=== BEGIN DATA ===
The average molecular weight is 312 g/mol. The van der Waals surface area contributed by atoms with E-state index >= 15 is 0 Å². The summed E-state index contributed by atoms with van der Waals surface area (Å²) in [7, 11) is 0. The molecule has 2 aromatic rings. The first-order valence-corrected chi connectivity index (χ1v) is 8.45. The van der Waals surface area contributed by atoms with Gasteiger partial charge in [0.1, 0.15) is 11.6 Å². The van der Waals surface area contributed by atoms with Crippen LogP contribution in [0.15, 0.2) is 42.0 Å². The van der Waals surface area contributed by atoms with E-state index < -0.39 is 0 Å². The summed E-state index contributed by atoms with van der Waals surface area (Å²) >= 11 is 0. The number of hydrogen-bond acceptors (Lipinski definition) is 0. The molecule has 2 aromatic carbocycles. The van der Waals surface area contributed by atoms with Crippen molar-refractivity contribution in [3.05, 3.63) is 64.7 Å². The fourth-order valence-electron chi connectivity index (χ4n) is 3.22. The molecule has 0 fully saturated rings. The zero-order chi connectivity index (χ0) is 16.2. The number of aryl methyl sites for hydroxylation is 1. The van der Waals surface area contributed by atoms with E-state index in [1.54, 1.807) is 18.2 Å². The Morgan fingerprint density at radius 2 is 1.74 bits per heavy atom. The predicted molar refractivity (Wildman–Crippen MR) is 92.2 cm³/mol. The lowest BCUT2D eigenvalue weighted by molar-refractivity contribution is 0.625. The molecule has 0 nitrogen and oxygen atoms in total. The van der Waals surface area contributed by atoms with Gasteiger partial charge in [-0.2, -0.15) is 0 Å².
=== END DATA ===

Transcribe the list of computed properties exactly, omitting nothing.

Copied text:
The average molecular weight is 312 g/mol. The van der Waals surface area contributed by atoms with E-state index >= 15 is 0 Å². The summed E-state index contributed by atoms with van der Waals surface area (Å²) in [7, 11) is 0. The molecule has 2 aromatic rings. The first-order valence-corrected chi connectivity index (χ1v) is 8.45. The van der Waals surface area contributed by atoms with Gasteiger partial charge in [0.1, 0.15) is 11.6 Å². The van der Waals surface area contributed by atoms with Crippen LogP contribution in [0.15, 0.2) is 42.0 Å². The van der Waals surface area contributed by atoms with E-state index < -0.39 is 0 Å². The summed E-state index contributed by atoms with van der Waals surface area (Å²) >= 11 is 0. The number of hydrogen-bond acceptors (Lipinski definition) is 0. The molecule has 2 aromatic carbocycles. The van der Waals surface area contributed by atoms with Crippen molar-refractivity contribution in [3.05, 3.63) is 64.7 Å². The fourth-order valence-electron chi connectivity index (χ4n) is 3.22. The molecule has 0 fully saturated rings. The zero-order chi connectivity index (χ0) is 16.2. The number of aryl methyl sites for hydroxylation is 1. The van der Waals surface area contributed by atoms with E-state index in [1.54, 1.807) is 18.2 Å². The Morgan fingerprint density at radius 2 is 1.74 bits per heavy atom. The predicted molar refractivity (Wildman–Crippen MR) is 92.2 cm³/mol. The lowest BCUT2D eigenvalue weighted by molar-refractivity contribution is 0.625. The molecule has 0 nitrogen and oxygen atoms in total. The van der Waals surface area contributed by atoms with Gasteiger partial charge in [-0.2, -0.15) is 0 Å².